By Ben Thomas
It’s no secret that traditional employment isn’t as stable as it used to be. When it comes to securing your income and improving your quality of life in today’s hyper-competitive marketplace, marketable skills are far more important than degrees. In fact, even if you don’t have a college degree – or if your degree program didn’t teach you a lot of marketable skills – you can still track down additional income and expand your employment horizons by teaching yourself new tricks.
While plenty of articles – including many you’ve probably seen – will tell you to learn computer programming, you might not be particularly interested in developing websites and software. There’s nothing wrong with that. The good news is, the internet is a great place to learn many in-demand skills – including some that you might not have considered learning before.
Here are three lesser-known marketable skills you can teach yourself with online 1:1 learning.
By Patricia Guth
If you’ve been a parent to a student in a traditional school setting – especially in the last decade or so – you know that schools and teachers have particular curriculums they must follow and that even the most creative teacher can have a difficult time pulling in other topics that they know will help students make their way through life and their chosen careers. Given all the standardized testing requirements imposed upon our schools and the specifics of “common core curriculum”, it’s tough to stray from the teaching track imposed by districts.
However, if you or your child is involved in one-on-one learning with a gifted academic professional, there are many unique skills that can be included in what’s likely to be a much less-structured – though equally successful – curriculum.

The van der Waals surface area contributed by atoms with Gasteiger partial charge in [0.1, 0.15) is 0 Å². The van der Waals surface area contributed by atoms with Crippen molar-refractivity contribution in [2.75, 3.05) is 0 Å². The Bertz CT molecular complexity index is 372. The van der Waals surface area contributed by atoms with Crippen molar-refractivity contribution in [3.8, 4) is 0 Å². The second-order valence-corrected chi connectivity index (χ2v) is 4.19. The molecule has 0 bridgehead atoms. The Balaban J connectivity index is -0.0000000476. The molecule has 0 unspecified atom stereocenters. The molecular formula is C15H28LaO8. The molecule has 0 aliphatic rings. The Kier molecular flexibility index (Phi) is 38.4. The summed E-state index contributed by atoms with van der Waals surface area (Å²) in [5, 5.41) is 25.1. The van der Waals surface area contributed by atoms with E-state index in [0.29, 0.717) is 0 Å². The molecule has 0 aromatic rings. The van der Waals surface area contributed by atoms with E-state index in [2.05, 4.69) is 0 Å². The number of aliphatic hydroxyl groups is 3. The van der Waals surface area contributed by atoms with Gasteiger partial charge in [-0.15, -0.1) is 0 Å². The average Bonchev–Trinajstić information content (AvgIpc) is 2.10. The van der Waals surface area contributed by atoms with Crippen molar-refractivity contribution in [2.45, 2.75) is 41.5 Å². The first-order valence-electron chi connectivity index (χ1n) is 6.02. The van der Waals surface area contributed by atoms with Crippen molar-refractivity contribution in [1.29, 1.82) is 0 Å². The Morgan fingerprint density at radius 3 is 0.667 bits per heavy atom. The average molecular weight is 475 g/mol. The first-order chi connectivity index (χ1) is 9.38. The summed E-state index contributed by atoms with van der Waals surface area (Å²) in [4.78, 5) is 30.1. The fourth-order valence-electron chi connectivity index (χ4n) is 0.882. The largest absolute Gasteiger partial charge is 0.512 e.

Below is a list of skills necessary for proceeding through life with fewer bumps and bruises. These are skills that most one-on-one teachers are qualified to teach (and can teach online from anywhere in the world). Your student will benefit from any or all of these.
By Emma Castleberry
In 2012, author Susan Cain released a book entitled, “Quiet: The Power of Introverts in a World That Can’t Stop Talking.” This book brought on revolutionary thought about what introverts are capable of and how we as a society can nurture their strengths. Introverts are often misunderstood as shy, antisocial, or even unintelligent because of their reluctance to participate in a traditional classroom that is so obviously catered to extraverts. But in the right setting, introverts are creative, profound learners who can thrive.
In “Quiet,” Cain defines introverts as people who simply “prefer quieter, more minimally stimulating environments.” A 1:1 learning environment is just that - quiet and more minimally stimulating. 1:1 learning is perfect for introverted people for a number of reasons. Here are a few.
By Ben Thomas
Some people look at aging as a sort of downward slope – a long, slow slide away from the excitement and energy of youth. But that’s not what the facts say.